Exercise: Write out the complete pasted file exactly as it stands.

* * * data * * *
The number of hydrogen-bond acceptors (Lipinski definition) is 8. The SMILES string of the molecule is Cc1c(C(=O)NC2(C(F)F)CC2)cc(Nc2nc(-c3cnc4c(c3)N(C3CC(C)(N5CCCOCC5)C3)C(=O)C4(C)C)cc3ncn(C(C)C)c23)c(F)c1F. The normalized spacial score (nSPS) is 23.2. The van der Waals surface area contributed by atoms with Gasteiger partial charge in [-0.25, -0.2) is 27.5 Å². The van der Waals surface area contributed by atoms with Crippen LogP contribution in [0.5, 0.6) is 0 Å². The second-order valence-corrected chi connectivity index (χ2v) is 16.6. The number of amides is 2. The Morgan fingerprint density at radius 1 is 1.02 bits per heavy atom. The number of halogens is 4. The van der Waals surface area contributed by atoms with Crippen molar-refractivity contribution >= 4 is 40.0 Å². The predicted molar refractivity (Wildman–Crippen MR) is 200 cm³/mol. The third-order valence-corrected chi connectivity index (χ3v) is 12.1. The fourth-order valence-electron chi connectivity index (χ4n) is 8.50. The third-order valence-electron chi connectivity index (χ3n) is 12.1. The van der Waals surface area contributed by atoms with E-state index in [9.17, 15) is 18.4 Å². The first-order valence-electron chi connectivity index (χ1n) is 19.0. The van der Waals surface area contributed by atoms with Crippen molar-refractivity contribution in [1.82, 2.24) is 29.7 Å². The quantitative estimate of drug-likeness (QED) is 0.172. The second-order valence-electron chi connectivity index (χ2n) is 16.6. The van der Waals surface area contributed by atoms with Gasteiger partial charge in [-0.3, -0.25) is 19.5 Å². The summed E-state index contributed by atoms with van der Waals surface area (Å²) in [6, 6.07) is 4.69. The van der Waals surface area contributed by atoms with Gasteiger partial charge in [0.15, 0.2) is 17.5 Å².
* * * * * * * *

The number of hydrogen-bond acceptors (Lipinski definition) is 8. The SMILES string of the molecule is Cc1c(C(=O)NC2(C(F)F)CC2)cc(Nc2nc(-c3cnc4c(c3)N(C3CC(C)(N5CCCOCC5)C3)C(=O)C4(C)C)cc3ncn(C(C)C)c23)c(F)c1F. The normalized spacial score (nSPS) is 23.2. The van der Waals surface area contributed by atoms with Gasteiger partial charge in [-0.25, -0.2) is 27.5 Å². The van der Waals surface area contributed by atoms with Crippen LogP contribution in [0.5, 0.6) is 0 Å². The second-order valence-corrected chi connectivity index (χ2v) is 16.6. The number of amides is 2. The Morgan fingerprint density at radius 1 is 1.02 bits per heavy atom. The number of halogens is 4. The van der Waals surface area contributed by atoms with Crippen molar-refractivity contribution >= 4 is 40.0 Å². The predicted molar refractivity (Wildman–Crippen MR) is 200 cm³/mol. The third-order valence-corrected chi connectivity index (χ3v) is 12.1. The fourth-order valence-electron chi connectivity index (χ4n) is 8.50. The third-order valence-electron chi connectivity index (χ3n) is 12.1. The van der Waals surface area contributed by atoms with E-state index in [9.17, 15) is 18.4 Å². The first-order valence-electron chi connectivity index (χ1n) is 19.0. The van der Waals surface area contributed by atoms with Crippen molar-refractivity contribution in [1.82, 2.24) is 29.7 Å². The quantitative estimate of drug-likeness (QED) is 0.172. The second-order valence-electron chi connectivity index (χ2n) is 16.6. The van der Waals surface area contributed by atoms with Gasteiger partial charge in [-0.3, -0.25) is 19.5 Å². The summed E-state index contributed by atoms with van der Waals surface area (Å²) in [6, 6.07) is 4.69. The van der Waals surface area contributed by atoms with Gasteiger partial charge in [0.15, 0.2) is 17.5 Å².